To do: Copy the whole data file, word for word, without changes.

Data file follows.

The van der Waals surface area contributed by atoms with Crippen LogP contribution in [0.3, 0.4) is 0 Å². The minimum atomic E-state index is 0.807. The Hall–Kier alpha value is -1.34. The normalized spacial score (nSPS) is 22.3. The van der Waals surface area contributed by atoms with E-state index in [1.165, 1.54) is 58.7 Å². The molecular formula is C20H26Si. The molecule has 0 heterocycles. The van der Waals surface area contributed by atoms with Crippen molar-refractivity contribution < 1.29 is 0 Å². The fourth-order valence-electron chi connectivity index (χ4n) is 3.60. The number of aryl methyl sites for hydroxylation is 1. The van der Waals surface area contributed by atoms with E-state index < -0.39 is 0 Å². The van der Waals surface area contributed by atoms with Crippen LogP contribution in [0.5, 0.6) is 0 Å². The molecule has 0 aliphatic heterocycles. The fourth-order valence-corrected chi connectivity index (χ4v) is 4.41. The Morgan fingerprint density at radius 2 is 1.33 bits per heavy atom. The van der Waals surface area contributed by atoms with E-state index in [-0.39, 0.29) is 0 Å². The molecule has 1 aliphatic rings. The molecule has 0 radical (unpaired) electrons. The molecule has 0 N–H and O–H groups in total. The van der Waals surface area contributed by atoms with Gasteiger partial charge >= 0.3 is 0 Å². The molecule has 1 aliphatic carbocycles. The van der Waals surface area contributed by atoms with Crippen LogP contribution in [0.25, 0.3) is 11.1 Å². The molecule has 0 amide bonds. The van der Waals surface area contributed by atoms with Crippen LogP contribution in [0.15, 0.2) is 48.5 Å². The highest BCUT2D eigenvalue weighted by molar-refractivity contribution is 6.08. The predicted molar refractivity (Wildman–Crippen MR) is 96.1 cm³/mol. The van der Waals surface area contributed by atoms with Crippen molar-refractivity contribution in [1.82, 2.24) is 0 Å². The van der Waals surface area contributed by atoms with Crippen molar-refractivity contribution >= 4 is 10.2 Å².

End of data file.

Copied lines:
The van der Waals surface area contributed by atoms with Crippen LogP contribution in [0.3, 0.4) is 0 Å². The minimum atomic E-state index is 0.807. The Hall–Kier alpha value is -1.34. The normalized spacial score (nSPS) is 22.3. The van der Waals surface area contributed by atoms with E-state index in [1.165, 1.54) is 58.7 Å². The molecular formula is C20H26Si. The molecule has 0 heterocycles. The van der Waals surface area contributed by atoms with Crippen molar-refractivity contribution < 1.29 is 0 Å². The fourth-order valence-electron chi connectivity index (χ4n) is 3.60. The number of aryl methyl sites for hydroxylation is 1. The van der Waals surface area contributed by atoms with E-state index < -0.39 is 0 Å². The van der Waals surface area contributed by atoms with Crippen LogP contribution in [0.5, 0.6) is 0 Å². The molecule has 0 aliphatic heterocycles. The fourth-order valence-corrected chi connectivity index (χ4v) is 4.41. The Morgan fingerprint density at radius 2 is 1.33 bits per heavy atom. The van der Waals surface area contributed by atoms with E-state index in [-0.39, 0.29) is 0 Å². The molecule has 1 aliphatic rings. The molecule has 0 radical (unpaired) electrons. The molecule has 0 N–H and O–H groups in total. The van der Waals surface area contributed by atoms with Gasteiger partial charge >= 0.3 is 0 Å². The molecule has 1 aliphatic carbocycles. The van der Waals surface area contributed by atoms with Crippen LogP contribution in [0.25, 0.3) is 11.1 Å². The molecule has 0 amide bonds. The van der Waals surface area contributed by atoms with Crippen LogP contribution in [0.15, 0.2) is 48.5 Å². The highest BCUT2D eigenvalue weighted by molar-refractivity contribution is 6.08. The predicted molar refractivity (Wildman–Crippen MR) is 96.1 cm³/mol. The van der Waals surface area contributed by atoms with Crippen molar-refractivity contribution in [1.82, 2.24) is 0 Å². The van der Waals surface area contributed by atoms with Crippen molar-refractivity contribution >= 4 is 10.2 Å².